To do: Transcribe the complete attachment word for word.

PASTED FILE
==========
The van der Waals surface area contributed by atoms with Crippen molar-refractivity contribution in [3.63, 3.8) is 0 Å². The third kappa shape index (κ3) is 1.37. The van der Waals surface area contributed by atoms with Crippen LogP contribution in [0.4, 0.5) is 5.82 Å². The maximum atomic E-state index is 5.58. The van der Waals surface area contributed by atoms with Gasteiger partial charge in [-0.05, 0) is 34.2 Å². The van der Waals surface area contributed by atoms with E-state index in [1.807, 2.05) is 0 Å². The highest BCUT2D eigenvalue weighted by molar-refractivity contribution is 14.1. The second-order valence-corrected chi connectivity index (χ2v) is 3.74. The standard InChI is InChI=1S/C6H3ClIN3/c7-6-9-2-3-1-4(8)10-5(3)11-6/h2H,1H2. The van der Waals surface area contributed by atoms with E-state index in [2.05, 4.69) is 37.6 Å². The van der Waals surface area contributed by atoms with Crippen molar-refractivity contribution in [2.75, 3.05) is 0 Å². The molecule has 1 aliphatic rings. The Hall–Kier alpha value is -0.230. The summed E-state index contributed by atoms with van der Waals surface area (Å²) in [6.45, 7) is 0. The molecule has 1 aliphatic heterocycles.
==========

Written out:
The van der Waals surface area contributed by atoms with Crippen molar-refractivity contribution in [3.63, 3.8) is 0 Å². The third kappa shape index (κ3) is 1.37. The van der Waals surface area contributed by atoms with Crippen LogP contribution in [0.4, 0.5) is 5.82 Å². The maximum atomic E-state index is 5.58. The van der Waals surface area contributed by atoms with Gasteiger partial charge in [-0.05, 0) is 34.2 Å². The van der Waals surface area contributed by atoms with E-state index in [1.807, 2.05) is 0 Å². The highest BCUT2D eigenvalue weighted by molar-refractivity contribution is 14.1. The second-order valence-corrected chi connectivity index (χ2v) is 3.74. The standard InChI is InChI=1S/C6H3ClIN3/c7-6-9-2-3-1-4(8)10-5(3)11-6/h2H,1H2. The van der Waals surface area contributed by atoms with E-state index in [2.05, 4.69) is 37.6 Å². The van der Waals surface area contributed by atoms with Crippen molar-refractivity contribution in [2.75, 3.05) is 0 Å². The molecule has 1 aliphatic rings. The Hall–Kier alpha value is -0.230. The summed E-state index contributed by atoms with van der Waals surface area (Å²) in [6.45, 7) is 0. The molecule has 1 aliphatic heterocycles.